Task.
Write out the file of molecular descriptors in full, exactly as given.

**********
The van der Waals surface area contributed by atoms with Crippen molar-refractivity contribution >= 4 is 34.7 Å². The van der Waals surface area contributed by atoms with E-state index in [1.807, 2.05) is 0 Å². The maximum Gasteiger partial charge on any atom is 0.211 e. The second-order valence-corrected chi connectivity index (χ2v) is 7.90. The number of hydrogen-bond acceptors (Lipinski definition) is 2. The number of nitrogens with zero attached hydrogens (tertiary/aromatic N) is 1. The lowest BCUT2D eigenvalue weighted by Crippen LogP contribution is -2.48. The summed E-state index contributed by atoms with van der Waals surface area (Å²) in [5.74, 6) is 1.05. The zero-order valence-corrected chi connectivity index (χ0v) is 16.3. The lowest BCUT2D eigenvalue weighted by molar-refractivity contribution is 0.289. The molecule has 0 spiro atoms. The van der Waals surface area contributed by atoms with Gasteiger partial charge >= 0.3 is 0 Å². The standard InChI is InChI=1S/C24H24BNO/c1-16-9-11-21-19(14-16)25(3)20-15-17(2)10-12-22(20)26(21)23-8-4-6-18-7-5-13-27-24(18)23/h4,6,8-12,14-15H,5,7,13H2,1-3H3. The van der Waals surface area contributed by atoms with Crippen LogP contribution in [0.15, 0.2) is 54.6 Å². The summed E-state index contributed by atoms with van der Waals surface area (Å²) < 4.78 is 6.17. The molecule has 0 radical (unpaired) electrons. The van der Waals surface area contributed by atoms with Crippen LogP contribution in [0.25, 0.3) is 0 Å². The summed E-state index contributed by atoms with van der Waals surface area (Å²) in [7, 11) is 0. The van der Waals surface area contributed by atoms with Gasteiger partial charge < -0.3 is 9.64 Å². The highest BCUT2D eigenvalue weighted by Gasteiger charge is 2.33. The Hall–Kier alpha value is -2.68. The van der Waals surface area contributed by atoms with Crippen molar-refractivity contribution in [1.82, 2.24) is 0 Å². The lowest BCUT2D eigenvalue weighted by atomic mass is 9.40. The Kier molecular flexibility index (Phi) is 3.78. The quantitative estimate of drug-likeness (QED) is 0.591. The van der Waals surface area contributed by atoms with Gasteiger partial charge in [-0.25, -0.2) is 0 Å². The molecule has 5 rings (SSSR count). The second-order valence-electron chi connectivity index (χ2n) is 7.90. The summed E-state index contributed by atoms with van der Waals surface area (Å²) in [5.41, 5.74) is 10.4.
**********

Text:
The van der Waals surface area contributed by atoms with Crippen molar-refractivity contribution >= 4 is 34.7 Å². The van der Waals surface area contributed by atoms with E-state index in [1.807, 2.05) is 0 Å². The maximum Gasteiger partial charge on any atom is 0.211 e. The second-order valence-corrected chi connectivity index (χ2v) is 7.90. The number of hydrogen-bond acceptors (Lipinski definition) is 2. The number of nitrogens with zero attached hydrogens (tertiary/aromatic N) is 1. The lowest BCUT2D eigenvalue weighted by Crippen LogP contribution is -2.48. The summed E-state index contributed by atoms with van der Waals surface area (Å²) in [5.74, 6) is 1.05. The zero-order valence-corrected chi connectivity index (χ0v) is 16.3. The lowest BCUT2D eigenvalue weighted by molar-refractivity contribution is 0.289. The molecule has 0 spiro atoms. The van der Waals surface area contributed by atoms with Gasteiger partial charge >= 0.3 is 0 Å². The standard InChI is InChI=1S/C24H24BNO/c1-16-9-11-21-19(14-16)25(3)20-15-17(2)10-12-22(20)26(21)23-8-4-6-18-7-5-13-27-24(18)23/h4,6,8-12,14-15H,5,7,13H2,1-3H3. The van der Waals surface area contributed by atoms with Crippen LogP contribution in [0.15, 0.2) is 54.6 Å². The summed E-state index contributed by atoms with van der Waals surface area (Å²) < 4.78 is 6.17. The molecule has 0 radical (unpaired) electrons. The van der Waals surface area contributed by atoms with Crippen LogP contribution in [0.25, 0.3) is 0 Å². The summed E-state index contributed by atoms with van der Waals surface area (Å²) in [7, 11) is 0. The van der Waals surface area contributed by atoms with Gasteiger partial charge < -0.3 is 9.64 Å². The highest BCUT2D eigenvalue weighted by Gasteiger charge is 2.33. The Hall–Kier alpha value is -2.68. The van der Waals surface area contributed by atoms with Crippen molar-refractivity contribution in [1.82, 2.24) is 0 Å². The lowest BCUT2D eigenvalue weighted by atomic mass is 9.40. The Kier molecular flexibility index (Phi) is 3.78. The quantitative estimate of drug-likeness (QED) is 0.591. The van der Waals surface area contributed by atoms with Gasteiger partial charge in [-0.25, -0.2) is 0 Å². The molecule has 5 rings (SSSR count). The second-order valence-electron chi connectivity index (χ2n) is 7.90. The summed E-state index contributed by atoms with van der Waals surface area (Å²) in [5.41, 5.74) is 10.4.